Libraries are a vital community resource – before, during and after Covid-19

Posted on Friday, 7 May 2021
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The temporary closure of libraries due to the Covid-19 pandemic highlighted just what an important community facility they are. Students of all ages had no access to resources, those who borrow rather than buy books and those who use the meeting spaces to gather together were now without. However, they have adapted to the closures by facilitating online sign up and by providing other online services such as free access to eBooks, newspapers, magazines, online courses and audiobooks.  

Libraries provide an important social and educational role in Ireland, with over 17 million visits annually by 1,195,909 registered members across 330 branch libraries and 30.5 mobile libraries.1 Operated by Local Authorities, they play an important role in ensuring access to information, reading and learning material. In recent years, libraries have greatly expanded their offering, with a roll-out of digital services including e-books, and access to journals and catalogues online and, in between 2012 and 2017 added 45 new or extended library branches. They also provide affordable internet access and support for people who may not own a computer, an important service, particularly in areas with low connectivity and/or high numbers of older people.  

Many libraries also offer exhibition and meeting spaces, specific activities such as book clubs, parent and child reading events, local history lectures and act as an information hub within in a community. In addition to the fixed venues, they offer a mobile service for schools and in rural areas. As part of their commitment towards equity of access, library membership is now free for core services. Social Justice Ireland welcomes the broadening of the scope of the library service, the introduction of Libraries Ireland, the availability of e-learning and electronic resources etc. However, it is important that these developments do not result in a closing or downgrading of smaller branch libraries, which play a significant role in supporting communities.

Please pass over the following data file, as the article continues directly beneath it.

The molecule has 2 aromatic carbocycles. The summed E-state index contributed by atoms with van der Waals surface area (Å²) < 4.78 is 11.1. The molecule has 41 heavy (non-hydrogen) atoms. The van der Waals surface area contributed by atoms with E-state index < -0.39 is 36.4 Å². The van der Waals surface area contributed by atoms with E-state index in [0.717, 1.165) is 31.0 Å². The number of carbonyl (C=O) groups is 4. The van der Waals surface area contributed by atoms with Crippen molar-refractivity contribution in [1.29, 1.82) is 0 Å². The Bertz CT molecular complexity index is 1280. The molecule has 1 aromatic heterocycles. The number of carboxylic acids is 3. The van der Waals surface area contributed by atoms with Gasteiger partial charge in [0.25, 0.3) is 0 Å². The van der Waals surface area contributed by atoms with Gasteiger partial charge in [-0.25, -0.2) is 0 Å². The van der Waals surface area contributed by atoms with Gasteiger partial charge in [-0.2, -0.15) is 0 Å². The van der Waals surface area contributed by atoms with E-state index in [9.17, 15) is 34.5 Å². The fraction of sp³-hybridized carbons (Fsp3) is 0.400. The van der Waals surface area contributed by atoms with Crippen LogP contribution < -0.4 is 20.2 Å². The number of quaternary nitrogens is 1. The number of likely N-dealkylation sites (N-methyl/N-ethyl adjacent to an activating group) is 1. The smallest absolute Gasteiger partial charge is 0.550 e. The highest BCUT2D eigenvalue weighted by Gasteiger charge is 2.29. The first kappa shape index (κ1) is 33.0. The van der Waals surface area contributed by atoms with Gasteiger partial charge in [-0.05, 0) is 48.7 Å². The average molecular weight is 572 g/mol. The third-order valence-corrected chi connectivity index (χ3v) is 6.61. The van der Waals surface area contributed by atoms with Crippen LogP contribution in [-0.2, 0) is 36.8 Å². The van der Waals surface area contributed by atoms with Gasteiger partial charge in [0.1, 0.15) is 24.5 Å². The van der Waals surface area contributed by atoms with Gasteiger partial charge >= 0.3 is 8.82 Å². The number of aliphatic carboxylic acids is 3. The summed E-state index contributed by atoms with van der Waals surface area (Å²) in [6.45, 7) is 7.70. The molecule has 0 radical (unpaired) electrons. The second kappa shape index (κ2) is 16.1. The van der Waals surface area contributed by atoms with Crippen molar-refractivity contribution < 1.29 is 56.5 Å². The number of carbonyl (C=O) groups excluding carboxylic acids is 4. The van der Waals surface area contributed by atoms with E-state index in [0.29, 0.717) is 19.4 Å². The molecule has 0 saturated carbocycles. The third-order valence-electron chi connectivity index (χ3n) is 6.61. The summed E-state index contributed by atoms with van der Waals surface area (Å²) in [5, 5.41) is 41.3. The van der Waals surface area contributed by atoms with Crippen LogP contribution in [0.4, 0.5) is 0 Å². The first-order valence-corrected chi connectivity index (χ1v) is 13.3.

A new strategy for the public library service was delivered in 2018. Our Public Libraries 2022.2 sets out three strategic programmes for the delivery of the library service. The first is Reading and Literacy, which includes rolling out Right to Read programmes for children; the second is Learning and Information, which seeks to establish libraries as a key resource for the promotion of and access to lifelong learning and health and wellbeing; and the third is Community and Culture, which intends to establish libraries as central to communities, providing inclusive spaces for cultural, community and civic events. The plan to enhance the position of libraries as community hubs is a welcome one. It contains ‘Strategy Enablers’ – specific actions underpinning each strategy, which include enhancing library buildings to meet the needs of the surrounding society, expanding the capital build programme, increasing staffed library open hours and ‘My Open Library’ (that is, the unstaffed opening hours) to more libraries across the country, introducing universal access to library services and removing fines and upgrading library ICT systems.  

The Libraries Strategy will only succeed with the commitment of library teams, particularly in the areas of community engagement and education. Social Justice Ireland recommends that their central role to this success should be well supported through resources allocated to their continued professional development and wellbeing.  

Achieving the vision within the strategy will require significant investment in our library infrastructure, their collections, their staff, their civic and cultural programming, their technology and their outreach services. We recommend a particular focus on encouraging new and disadvantaged communities to avail of the benefits of the library for broad education and recreation purposes. Emerging from Covid-19 restrictions, libraries have an opportunity to collaborate with local stakeholders, become vibrant information hubs and centres of enterprise, culture and learning fit for the 21st century.